The movement in the temporary differences of R5 000 that is used in the income tax calculation excludes the movement in the unused tax loss. It is important to note that for purposes of the current tax calculation, the SARS does not consider if future profits are probable or not, thus even though the entire unused tax loss was not recognised for accounting purposes, the SARS will allow Deasy Ltds full unused tax loss as a deduction against taxable profits in the current tax calculation. As at 31 December 20.12, R500 000 of the R550 000 was utilised to reduce the income tax expense and an unused tax loss balance of R50 000 remains. Prepaid expenses are an asset. The tax base of prepaid expenses is the amount deductible in future. The tax base is Rnil as the expense is deducted for tax purposes in the current year. For accounting purposes, this prepaid expense will only be recognised in P/L as an expense in the 20.13 financial year but no amount will be deductible for tax purposes in the 20.13 financial year as it was deducted in the 20.12 year.

As at 31 December 20.11, future taxable profits are not probable. The taxable temporary difference of R40 000 relating to the prepaid expenses represents future taxable profits. In terms of IAS 12.35, the deferred tax asset on the unused tax loss of R550 000 must be limited to the extent that future taxable profits are probable, and as a result, the unused tax loss that can be recognised is limited to R40 000. The net deferred tax balance is therefore Rnil. The unused tax loss of R50 000 is not limited as future taxable profits are probable as at 31 December 20.12. The R510 000 (550 000 40 000) unused tax loss that was previously not recognised has now been utilised to reduce the taxable profit even though it was never been recognised.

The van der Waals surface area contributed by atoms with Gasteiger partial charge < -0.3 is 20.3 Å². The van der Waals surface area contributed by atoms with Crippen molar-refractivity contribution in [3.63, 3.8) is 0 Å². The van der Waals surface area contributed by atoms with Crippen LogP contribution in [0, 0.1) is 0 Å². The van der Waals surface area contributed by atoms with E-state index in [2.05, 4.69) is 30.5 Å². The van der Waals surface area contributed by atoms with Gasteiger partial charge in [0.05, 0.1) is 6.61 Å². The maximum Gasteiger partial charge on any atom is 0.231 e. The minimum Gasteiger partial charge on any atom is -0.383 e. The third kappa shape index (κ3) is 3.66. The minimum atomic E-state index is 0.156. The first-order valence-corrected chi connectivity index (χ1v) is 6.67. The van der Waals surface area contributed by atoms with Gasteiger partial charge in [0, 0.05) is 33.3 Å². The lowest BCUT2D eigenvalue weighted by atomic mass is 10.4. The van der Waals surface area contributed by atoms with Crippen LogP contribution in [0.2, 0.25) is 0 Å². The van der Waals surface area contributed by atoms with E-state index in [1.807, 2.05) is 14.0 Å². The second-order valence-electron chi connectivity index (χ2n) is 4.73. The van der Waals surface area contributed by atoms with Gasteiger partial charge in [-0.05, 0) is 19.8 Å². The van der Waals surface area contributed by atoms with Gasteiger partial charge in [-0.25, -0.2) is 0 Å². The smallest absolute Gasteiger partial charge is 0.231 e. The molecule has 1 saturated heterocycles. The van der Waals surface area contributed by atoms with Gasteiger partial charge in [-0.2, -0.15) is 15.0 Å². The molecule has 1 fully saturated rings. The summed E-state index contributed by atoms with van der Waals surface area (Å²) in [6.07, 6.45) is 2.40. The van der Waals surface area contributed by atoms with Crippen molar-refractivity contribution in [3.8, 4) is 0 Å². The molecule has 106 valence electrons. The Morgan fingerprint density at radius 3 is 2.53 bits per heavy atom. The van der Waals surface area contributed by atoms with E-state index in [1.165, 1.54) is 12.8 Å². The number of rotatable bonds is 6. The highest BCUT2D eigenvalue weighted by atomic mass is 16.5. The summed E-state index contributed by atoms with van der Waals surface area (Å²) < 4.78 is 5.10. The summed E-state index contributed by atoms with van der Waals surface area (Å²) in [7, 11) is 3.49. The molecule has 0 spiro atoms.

DISCLOSURE The income tax note and deferred tax note to the financial statements of Deasy Ltd for the year ended 31 December 20.12 will be as follows: DEASY LTD NOTES FOR THE YEAR ENDED 31 DECEMBER 20.12 3. Income tax expense Major components of tax expense SA normal tax Current tax -Current year [C1] Deferred tax -Movement in temporary differences [C2] (5 000 x 28%) -Recognition of unused tax loss not previously recognised (550 000 - 40 000 = 510 000 x 28%) -Unused tax loss utilised (550 000 - 50 000 = 500 000 x 28%) 20.12 R

1 400 (142 800) 2 140 000 (1 400)


1

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Tax reconciliation Accounting profit Tax @ 28% Tax effect of non-taxable/non-deductible items: - Dividends received not taxable (10 000 x 28%) - Penalty not deductible (15 000 x 28%) Unused tax loss utilised that was not previously recognised (510 000 x 28%) Income tax expense A previously unrecognised unused tax loss gave rise to a benefit of R142 800 that 3 was used to reduce the current tax expense in the current year. 10. Deferred tax Analysis of temporary differences: Property, plant and equipment -Accelerated deductions for tax purposes Unused tax loss for normal tax Net deferred tax asset

500 000 140 000 (2 800) 4 200 1 (142 800) (1 400)

12 600 (14 000) (1 400)

2 3